Question: Given your knowledge of how Cilk scheduler works (as described in this lecture), describe how the implementation on the right differs from the one of the left. Why is the implementation on the right the suggested way to write this Cilk program?
I guess the difference is that in the sequential version, the continuation of size (N-1), (n-2), ..., down to 1 are all stored in the queue for "steal", which gives a linear span.
OTOH, for the implementation on the right, the span is reduced down to $\log(n)$, since continuation of size N/2, N/4, ... 1 are stored in the queue. Total number of steals would still be O(n) though.
@yimmyz, that doesn't seem quite right, since we can see that the span of the one in the left is actually constant. The one on the right, as you say, is log(n).
However, there are far more things to do on the left, and there's an overhead for starting the next task. This overhead is far greater on the left, which has a lot more small works to do, than the one on the right, which has just as much work overall, but each task does more work, so there are fewer such tasks to complete. So the one on the right will be easier to complete by the scheduler than the left, where it will get spend a lot of its time scheduling tasks.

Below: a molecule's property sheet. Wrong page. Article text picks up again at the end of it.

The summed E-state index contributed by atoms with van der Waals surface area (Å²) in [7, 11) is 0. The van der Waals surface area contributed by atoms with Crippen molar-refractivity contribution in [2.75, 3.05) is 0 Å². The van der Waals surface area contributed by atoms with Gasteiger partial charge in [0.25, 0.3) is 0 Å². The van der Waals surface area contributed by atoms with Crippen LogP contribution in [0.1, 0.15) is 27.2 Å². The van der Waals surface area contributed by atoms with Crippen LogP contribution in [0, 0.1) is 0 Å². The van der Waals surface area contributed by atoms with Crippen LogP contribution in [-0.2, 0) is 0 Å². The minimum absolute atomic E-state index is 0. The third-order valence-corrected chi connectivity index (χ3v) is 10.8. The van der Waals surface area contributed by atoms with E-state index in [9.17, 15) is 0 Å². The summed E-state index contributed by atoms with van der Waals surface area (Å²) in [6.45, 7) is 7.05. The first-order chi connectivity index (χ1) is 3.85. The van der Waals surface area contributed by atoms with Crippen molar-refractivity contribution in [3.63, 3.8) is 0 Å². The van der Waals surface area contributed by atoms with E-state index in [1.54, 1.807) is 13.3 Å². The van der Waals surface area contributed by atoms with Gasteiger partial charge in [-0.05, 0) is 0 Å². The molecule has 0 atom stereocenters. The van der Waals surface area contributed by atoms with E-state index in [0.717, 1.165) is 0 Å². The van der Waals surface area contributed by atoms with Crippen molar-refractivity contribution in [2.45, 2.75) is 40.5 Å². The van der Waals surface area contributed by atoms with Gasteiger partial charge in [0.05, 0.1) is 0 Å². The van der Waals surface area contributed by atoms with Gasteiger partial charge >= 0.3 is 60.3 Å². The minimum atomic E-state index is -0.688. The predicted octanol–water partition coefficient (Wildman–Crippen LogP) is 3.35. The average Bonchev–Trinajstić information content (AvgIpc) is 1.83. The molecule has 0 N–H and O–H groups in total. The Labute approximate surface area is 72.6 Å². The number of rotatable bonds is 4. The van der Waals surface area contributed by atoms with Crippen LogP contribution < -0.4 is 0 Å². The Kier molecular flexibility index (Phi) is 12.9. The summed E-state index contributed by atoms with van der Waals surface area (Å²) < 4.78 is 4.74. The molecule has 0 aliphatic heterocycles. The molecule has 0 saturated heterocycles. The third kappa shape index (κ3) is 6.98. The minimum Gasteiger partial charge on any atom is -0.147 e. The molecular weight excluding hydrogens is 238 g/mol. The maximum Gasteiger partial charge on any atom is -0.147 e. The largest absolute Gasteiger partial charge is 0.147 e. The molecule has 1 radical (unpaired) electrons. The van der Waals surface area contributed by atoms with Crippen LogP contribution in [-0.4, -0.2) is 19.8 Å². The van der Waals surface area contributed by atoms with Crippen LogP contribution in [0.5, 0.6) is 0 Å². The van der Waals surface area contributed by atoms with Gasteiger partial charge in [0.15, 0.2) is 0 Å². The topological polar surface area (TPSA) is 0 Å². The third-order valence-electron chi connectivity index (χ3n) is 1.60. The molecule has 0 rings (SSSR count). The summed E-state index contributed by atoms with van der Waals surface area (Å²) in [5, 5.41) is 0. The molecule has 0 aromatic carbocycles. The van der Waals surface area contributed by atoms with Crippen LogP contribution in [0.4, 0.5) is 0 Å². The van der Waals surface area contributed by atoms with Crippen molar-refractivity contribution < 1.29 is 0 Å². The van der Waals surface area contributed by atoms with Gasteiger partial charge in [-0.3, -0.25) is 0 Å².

I think it is because there are large bulk of work in the queue. So the right approach reduce the time of steal.
Why is this case study specific to child-first work stealing? will it be the same case if the two code segments run with continuation first work stealing?
To answer Kayvon's question:
0. In terms of the total overhead of creating all the tasks, the two code segments are the same, because both of them need to divide around N times.
As mentioned on this slide, the code on the right generates all the tasks in parallel unlike the code on the left. Although after some time, the code on the left can have some thread generating some new task while having other threads doing the real work, it is slower at distributing the works at the beginning. Thus, the code on the left will have some cores being idle for a bit longer at the beginning.
Most importantly, considering the way Cilk is implemented (a worker pool), the code on the right is preferred, because once all the workers are busy, they are going to have equal amount of tasks and no significant stealing will happen.
Adding to point 2: In the code on the right, larger pieces of works are stolen every time rather than small pieces in the code on the left. Thus, the overhead of bookkeeping is less, since it happens less frequently.
Quick Clarification Needed:
Does child First Stealing mean that the child is run first or children are being put on the queue to be stolen?
Earlier slides explicitly mention "Run-Child First" or "Run-Continuation first".
On this slide the text "child first" = "run child first" (continuation stealing). Cilk implements run-child first scheduling. Continuations are stolen. The point is that when stealing does not occur, the program should execute in the same order as a serial program would (if all cilk_spawns were turned into normal function calls.) This order is locality maximizing.